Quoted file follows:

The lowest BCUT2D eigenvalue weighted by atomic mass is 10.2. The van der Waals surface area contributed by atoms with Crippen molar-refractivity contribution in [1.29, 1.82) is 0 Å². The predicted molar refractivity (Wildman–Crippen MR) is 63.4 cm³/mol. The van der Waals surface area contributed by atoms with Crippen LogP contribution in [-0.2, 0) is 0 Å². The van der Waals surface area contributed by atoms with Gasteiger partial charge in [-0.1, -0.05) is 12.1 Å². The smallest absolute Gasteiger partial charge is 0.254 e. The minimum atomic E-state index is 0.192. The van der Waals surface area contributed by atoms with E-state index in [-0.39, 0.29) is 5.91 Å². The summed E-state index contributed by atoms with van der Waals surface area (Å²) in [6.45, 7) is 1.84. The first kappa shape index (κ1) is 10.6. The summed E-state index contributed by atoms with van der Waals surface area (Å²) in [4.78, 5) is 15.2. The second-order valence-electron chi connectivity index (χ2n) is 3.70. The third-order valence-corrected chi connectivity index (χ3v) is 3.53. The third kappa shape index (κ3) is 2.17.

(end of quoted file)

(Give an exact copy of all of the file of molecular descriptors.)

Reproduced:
The lowest BCUT2D eigenvalue weighted by atomic mass is 10.2. The van der Waals surface area contributed by atoms with Crippen molar-refractivity contribution in [1.29, 1.82) is 0 Å². The predicted molar refractivity (Wildman–Crippen MR) is 63.4 cm³/mol. The van der Waals surface area contributed by atoms with Crippen LogP contribution in [-0.2, 0) is 0 Å². The van der Waals surface area contributed by atoms with Gasteiger partial charge in [-0.1, -0.05) is 12.1 Å². The smallest absolute Gasteiger partial charge is 0.254 e. The minimum atomic E-state index is 0.192. The van der Waals surface area contributed by atoms with E-state index in [-0.39, 0.29) is 5.91 Å². The summed E-state index contributed by atoms with van der Waals surface area (Å²) in [6.45, 7) is 1.84. The first kappa shape index (κ1) is 10.6. The summed E-state index contributed by atoms with van der Waals surface area (Å²) in [4.78, 5) is 15.2. The second-order valence-electron chi connectivity index (χ2n) is 3.70. The third-order valence-corrected chi connectivity index (χ3v) is 3.53. The third kappa shape index (κ3) is 2.17.